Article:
The president of Zero – Portugal’s ‘Sustainable Earth System Association,’ – says that “aviation emissions increased 7% in Portugal in the last year,” but that the country is missing out on the tax-take on fuels and that other EU nations are raking in.
Based on a study prepared for the European Commission in 2018, which shows that aviation in the Member States of the European Union is more tax-free than in other markets, Francisco Ferreira defended the application of taxes on fuel used in Portugal.
According to the study, if Portugal were to tax aviation fuel, “it could reduce air traffic and emissions by 11% and this would reduce the noise-affected population in Portugal by 6% and provide almost €500 million euros without affecting employment or GDP,” claimed Ferreira.
“In other words, if the aviation sector suffered from a decrease in demand, the government, by reinjecting €500 million into the economy, would provide the same number of jobs or even higher and an increase in wealth sufficient to compensate for a reduction in aviation,” said Francisco Ferreira.
This annual tax revenue would be achieved with a special tax on fuel used on all flights from Portuguese airports. This would be €0.33 per litre, which is the minimum rate imposed by the European Directive 2003 on the taxation of energy products.
The president of the environmental association stressed that it would be “an opportunity to reduce the costs that air transport has in terms of greenhouse gas emissions and consequently climate change and the effects on human health with regard to air pollution and to noise.”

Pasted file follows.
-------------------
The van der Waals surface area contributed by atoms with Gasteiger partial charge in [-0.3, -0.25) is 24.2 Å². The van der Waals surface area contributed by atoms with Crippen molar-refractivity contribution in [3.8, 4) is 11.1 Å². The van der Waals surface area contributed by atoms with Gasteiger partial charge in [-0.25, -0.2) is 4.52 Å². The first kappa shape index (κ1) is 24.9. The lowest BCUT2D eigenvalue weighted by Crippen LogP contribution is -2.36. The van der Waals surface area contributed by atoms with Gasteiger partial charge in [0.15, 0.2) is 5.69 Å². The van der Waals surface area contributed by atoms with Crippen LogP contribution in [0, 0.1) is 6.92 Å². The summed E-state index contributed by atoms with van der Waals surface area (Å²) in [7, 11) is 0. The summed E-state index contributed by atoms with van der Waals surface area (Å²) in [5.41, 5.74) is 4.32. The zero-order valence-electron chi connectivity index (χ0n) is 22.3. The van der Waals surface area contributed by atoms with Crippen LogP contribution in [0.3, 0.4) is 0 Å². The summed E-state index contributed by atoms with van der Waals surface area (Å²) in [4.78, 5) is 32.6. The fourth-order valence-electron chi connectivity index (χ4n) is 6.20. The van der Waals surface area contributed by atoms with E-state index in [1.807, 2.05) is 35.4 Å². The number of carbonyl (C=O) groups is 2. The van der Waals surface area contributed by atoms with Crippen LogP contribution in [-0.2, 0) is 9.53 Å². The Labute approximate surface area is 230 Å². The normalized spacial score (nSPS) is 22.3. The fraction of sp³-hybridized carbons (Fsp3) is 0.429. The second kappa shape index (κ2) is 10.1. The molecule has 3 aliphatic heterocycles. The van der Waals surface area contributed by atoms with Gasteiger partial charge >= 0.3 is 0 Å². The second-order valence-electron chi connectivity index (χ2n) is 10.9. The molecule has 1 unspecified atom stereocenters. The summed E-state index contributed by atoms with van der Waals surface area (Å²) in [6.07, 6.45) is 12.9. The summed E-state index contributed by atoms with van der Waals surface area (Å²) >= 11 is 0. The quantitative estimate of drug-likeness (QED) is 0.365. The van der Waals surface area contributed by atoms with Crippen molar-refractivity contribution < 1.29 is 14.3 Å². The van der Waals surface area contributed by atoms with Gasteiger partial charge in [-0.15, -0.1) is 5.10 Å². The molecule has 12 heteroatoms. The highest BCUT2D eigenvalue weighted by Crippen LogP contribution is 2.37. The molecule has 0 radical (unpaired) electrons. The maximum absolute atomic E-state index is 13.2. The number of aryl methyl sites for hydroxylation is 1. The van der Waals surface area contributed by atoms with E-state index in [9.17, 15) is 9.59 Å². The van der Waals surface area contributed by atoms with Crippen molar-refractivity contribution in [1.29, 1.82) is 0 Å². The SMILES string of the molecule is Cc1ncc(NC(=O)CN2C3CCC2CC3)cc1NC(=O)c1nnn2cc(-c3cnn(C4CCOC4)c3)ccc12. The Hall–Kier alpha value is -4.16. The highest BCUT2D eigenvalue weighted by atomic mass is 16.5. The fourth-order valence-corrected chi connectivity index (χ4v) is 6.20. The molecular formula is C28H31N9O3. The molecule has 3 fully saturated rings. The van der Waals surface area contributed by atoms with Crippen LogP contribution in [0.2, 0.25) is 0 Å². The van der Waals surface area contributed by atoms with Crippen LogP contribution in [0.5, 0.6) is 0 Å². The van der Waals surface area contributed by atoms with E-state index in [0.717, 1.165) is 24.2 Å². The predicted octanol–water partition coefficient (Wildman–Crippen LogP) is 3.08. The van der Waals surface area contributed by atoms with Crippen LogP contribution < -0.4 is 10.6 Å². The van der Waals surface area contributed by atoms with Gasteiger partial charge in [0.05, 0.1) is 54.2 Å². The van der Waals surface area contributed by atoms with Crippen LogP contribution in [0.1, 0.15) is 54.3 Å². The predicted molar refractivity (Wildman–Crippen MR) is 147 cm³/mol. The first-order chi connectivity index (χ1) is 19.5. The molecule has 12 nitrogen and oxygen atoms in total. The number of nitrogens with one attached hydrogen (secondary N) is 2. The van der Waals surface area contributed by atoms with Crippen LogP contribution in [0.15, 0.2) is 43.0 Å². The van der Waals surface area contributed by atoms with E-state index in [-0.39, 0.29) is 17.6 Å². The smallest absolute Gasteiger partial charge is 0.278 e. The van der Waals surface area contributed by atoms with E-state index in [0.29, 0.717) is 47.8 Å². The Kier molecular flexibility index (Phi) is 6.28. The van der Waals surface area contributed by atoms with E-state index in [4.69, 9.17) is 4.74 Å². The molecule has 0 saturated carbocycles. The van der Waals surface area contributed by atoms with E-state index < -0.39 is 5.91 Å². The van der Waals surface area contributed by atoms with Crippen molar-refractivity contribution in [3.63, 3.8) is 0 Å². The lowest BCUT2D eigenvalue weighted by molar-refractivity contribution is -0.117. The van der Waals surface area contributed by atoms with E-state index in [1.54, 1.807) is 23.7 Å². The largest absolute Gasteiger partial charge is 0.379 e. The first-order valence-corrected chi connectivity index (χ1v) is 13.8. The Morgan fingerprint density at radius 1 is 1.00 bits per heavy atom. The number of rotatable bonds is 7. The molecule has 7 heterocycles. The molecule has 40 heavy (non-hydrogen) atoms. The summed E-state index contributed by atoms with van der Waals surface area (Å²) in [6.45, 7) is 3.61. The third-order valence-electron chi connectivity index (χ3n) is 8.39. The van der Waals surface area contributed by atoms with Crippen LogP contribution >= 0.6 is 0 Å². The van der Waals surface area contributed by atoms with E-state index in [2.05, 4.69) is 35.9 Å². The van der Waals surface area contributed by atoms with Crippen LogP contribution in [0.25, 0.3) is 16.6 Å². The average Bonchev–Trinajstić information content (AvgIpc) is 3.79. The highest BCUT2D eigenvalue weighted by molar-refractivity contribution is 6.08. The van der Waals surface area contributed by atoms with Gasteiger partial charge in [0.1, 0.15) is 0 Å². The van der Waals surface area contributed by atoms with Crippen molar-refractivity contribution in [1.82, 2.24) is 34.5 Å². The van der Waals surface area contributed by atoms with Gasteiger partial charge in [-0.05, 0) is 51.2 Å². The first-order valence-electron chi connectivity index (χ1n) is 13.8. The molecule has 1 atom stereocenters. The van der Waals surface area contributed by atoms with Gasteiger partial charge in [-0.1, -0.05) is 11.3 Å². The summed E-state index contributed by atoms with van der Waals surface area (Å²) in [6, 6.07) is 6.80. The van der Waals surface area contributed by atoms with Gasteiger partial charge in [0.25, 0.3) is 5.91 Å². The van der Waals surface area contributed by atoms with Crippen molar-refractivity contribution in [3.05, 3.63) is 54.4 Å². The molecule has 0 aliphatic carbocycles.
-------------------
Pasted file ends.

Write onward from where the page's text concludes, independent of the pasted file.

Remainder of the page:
“For the country, the reduction of emissions by 11% would be equivalent to a demand reduction equal to taking 200,000 cars a year from the Portuguese roads,” said Ferreira.
Recalling that the National Energy and Climate Plan and the Roadmap for Carbon Neutrality for 2050 both are under discussion, “it is crucial that Portugal, as it is at the forefront of renewable energies and meets these long-term climate objectives, also involving the aviation industry.”
“We can not look at the data that show the huge increase in emissions and announce more than the doubling of passengers at airports like Lisbon, with very significant climate implications, while losing the possibility of generating tax revenues,” said the president of Zero.
Through the proposal of a fiscal policy for aviation, the environmental association believes that it is possible to effectively correct over the next few years a sector that must be more balanced, in order to make Portugal coherent in environmental and climate change policy.”